Facts About Durban Diary - Page # 25

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1 November 2007

Today I've got a number of things. First, there's a picture of the Imperial Airways flying boat Canopus being built. See the pic on the main flying boat page here.

Next we have some postcards from Wade Kidwell. They include the Marine Parade, South Beach and the Grey Street Mosque. I've tacked them onto the bottom his postcard page here.

Then we've got a picture of the Kenilworth Amusement arcade sent in Barbara Maude-Stone. I have added it to the multi-purpose entertainment page here.

And, finally, some pictures from an e-mail that's currently doing the rounds. I've added some of the pics from that to an album page here.

11 November 2007

Today I 've got quite a bit of new stuff from my 1960s correspondent Dodo, including a picture of someone being served outside the Cuban Hat resaurant. In the same vein, I 've also added two pictures of the Cuban Hat from Allen Shultz. The new additions are both linked from the general purpose Entertainment Page here. Click on the links and scroll down till you get to the new bits and pieces.

26 December 2007

Went for a walk on the beachfront here in Durban this morning and got quite a shock when I realised that the Lido building had been demolished while I wasn't looking. I've put up a page with a couple of pictures here.

I've been neglectful of the site lately but there is a lot more coming in the next few days including more vintage beachfront pictures, whaling memories and lots more besides.

** Verdict on the beachfront after having arrived around 6:30am. It was much cleaner than I've seen it but I feel that more could be done in that direction. Plenty of people were round and about and, although cleaners were also much in evidence, I reckon that the cleaning should start earlier so as to be complete before people start arriving. Maintenance is also an issue with many items of beach furniture and food outlets crying out for renovation, a lick of paint, and for faded signs and awnings to be replaced. If those few measures were taken and some effort made to sort out the grassy areas and tatty plants, our Golden Mile could be a cracker again. Very encouraging was the heavy security in place even at that relatively early hour. There were private security guards, Metro police and SAPS members in such numbers that I doubt that you have thrown a stone and not hit one of them.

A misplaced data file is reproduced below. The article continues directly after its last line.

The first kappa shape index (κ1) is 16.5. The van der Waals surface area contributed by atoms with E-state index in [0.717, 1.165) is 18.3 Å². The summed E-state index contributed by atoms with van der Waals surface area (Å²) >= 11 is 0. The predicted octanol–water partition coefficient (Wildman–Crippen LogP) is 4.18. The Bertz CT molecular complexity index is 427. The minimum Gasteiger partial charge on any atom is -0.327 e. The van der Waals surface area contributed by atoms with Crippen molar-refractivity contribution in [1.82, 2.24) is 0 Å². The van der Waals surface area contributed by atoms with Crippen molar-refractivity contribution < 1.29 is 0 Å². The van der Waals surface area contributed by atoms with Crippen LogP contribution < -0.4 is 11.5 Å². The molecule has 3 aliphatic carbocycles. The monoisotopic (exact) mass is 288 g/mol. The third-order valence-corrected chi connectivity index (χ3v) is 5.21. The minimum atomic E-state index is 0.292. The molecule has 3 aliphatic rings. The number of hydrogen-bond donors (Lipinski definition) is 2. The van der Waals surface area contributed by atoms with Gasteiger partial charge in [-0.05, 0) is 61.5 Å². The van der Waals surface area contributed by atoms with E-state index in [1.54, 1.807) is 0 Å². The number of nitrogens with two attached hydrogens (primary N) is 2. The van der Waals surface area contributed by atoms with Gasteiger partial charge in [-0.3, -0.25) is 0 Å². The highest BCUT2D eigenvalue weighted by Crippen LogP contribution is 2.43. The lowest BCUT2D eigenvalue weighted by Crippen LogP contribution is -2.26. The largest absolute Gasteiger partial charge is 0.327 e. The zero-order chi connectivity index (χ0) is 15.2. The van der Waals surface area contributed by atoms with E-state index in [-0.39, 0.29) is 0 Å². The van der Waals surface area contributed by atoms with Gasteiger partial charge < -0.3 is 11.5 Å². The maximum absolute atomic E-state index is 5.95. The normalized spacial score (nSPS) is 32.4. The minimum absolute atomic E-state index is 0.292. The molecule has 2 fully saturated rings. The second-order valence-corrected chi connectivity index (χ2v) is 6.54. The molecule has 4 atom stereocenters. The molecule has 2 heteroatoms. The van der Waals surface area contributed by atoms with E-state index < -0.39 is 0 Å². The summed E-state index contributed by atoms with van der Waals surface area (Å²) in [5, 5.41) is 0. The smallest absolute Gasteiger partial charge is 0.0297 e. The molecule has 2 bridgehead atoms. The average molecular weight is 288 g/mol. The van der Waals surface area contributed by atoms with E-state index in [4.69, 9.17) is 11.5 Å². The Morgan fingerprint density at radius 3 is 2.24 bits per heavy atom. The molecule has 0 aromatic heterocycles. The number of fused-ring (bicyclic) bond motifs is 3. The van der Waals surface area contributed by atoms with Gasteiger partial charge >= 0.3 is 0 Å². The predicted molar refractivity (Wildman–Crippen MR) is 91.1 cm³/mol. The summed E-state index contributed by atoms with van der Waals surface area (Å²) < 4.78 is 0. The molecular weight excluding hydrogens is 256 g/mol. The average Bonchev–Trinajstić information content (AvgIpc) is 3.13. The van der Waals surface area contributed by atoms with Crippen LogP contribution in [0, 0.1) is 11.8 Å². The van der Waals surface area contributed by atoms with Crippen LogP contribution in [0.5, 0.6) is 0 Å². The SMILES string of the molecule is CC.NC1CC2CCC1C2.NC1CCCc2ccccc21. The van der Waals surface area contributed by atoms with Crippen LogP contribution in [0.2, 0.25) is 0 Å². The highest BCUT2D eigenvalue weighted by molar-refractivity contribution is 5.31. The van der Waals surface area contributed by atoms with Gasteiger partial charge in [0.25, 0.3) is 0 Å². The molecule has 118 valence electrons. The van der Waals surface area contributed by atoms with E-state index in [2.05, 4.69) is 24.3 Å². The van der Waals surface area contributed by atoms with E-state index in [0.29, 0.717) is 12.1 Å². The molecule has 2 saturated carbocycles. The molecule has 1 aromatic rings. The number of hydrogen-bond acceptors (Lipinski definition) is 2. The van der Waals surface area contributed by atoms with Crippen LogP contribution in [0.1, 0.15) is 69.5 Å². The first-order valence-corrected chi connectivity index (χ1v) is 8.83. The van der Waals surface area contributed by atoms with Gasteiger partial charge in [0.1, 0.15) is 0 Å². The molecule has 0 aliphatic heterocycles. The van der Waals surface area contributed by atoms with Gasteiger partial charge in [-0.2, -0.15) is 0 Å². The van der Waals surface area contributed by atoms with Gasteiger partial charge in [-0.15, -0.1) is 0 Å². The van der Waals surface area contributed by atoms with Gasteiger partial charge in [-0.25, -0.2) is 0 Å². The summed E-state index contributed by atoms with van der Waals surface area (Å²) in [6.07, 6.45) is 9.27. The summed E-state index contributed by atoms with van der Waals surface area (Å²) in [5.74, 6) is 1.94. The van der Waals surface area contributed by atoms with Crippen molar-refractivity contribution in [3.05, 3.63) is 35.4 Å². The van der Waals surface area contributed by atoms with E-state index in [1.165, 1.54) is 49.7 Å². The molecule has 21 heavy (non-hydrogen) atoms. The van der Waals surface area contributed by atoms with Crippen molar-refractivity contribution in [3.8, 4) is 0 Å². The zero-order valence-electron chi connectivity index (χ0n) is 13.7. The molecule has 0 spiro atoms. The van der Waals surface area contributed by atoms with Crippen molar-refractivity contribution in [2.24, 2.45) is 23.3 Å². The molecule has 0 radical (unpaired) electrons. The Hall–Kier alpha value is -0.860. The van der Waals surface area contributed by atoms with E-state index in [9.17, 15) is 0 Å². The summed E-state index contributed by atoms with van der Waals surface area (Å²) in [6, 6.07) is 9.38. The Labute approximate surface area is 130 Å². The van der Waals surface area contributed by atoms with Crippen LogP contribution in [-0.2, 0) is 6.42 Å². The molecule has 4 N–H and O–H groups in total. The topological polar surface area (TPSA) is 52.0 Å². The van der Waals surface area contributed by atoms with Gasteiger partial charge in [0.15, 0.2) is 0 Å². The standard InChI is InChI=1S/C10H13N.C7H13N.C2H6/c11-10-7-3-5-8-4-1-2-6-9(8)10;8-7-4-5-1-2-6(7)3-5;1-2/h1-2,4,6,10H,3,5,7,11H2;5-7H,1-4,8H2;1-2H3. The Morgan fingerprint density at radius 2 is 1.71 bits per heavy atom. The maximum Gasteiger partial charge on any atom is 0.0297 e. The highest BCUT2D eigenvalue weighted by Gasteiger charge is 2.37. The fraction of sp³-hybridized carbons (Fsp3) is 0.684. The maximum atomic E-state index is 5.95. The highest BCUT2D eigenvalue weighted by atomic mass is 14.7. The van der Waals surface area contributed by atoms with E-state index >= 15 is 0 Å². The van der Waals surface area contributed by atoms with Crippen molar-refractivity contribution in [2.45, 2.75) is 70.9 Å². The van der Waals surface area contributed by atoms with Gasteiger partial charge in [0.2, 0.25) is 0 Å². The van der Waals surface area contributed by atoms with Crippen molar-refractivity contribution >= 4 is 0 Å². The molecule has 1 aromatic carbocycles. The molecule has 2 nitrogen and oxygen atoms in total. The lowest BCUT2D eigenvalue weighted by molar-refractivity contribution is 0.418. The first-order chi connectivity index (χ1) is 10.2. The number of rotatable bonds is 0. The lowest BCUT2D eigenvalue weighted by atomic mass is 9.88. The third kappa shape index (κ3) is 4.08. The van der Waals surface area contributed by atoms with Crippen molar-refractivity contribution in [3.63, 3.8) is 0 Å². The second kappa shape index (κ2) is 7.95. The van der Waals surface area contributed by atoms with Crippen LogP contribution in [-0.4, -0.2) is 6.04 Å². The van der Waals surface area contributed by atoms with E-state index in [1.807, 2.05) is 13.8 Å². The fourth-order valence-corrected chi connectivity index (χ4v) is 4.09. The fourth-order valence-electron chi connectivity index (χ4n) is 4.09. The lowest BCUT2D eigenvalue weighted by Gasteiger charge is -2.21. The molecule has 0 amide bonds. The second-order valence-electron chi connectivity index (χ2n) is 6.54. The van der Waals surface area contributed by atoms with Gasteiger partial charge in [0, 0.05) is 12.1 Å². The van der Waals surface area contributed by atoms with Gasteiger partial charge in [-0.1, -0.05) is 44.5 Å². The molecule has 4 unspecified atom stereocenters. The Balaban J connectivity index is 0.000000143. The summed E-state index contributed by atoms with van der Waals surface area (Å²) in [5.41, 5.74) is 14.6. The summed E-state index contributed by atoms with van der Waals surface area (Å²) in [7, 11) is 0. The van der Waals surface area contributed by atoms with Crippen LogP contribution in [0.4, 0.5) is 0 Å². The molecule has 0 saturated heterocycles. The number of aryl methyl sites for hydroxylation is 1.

27 December 2007

I have checked the site stats and it seems that, with the exception of September 2007 when the site was unavailable for 10 days and I didn't realise it, we seem to be averaging about 8000 unique visitors a month. Here's the latest graph.

Click to view enlargement.

27 December 2007

There was an interesting development on the local history scene late year. It seems that things are moving with regard to the collection and storage of historical info about the city. The Municipal Libraries and Museums, in cooperation with the city's South Durban Basin: Area Based Management body, have begun the process of trying to contact people who participated in the whaling industry in Durban. The aim is to collect stories and reminiscences and to store these online so that they are available to all.

The scheme began with a meeting of interested people late in November at the Chicken Shack, 41 Old Mission Road, on the Bluff. We were treated to a broad outline of the scheme, some background on the whaling industry from John McDonald, and a trip to the whaling station itself. I'll keep you posted when I hear more but I must say that it does sound exciting, especially as I believe that the scheme will be extended to other areas of our history.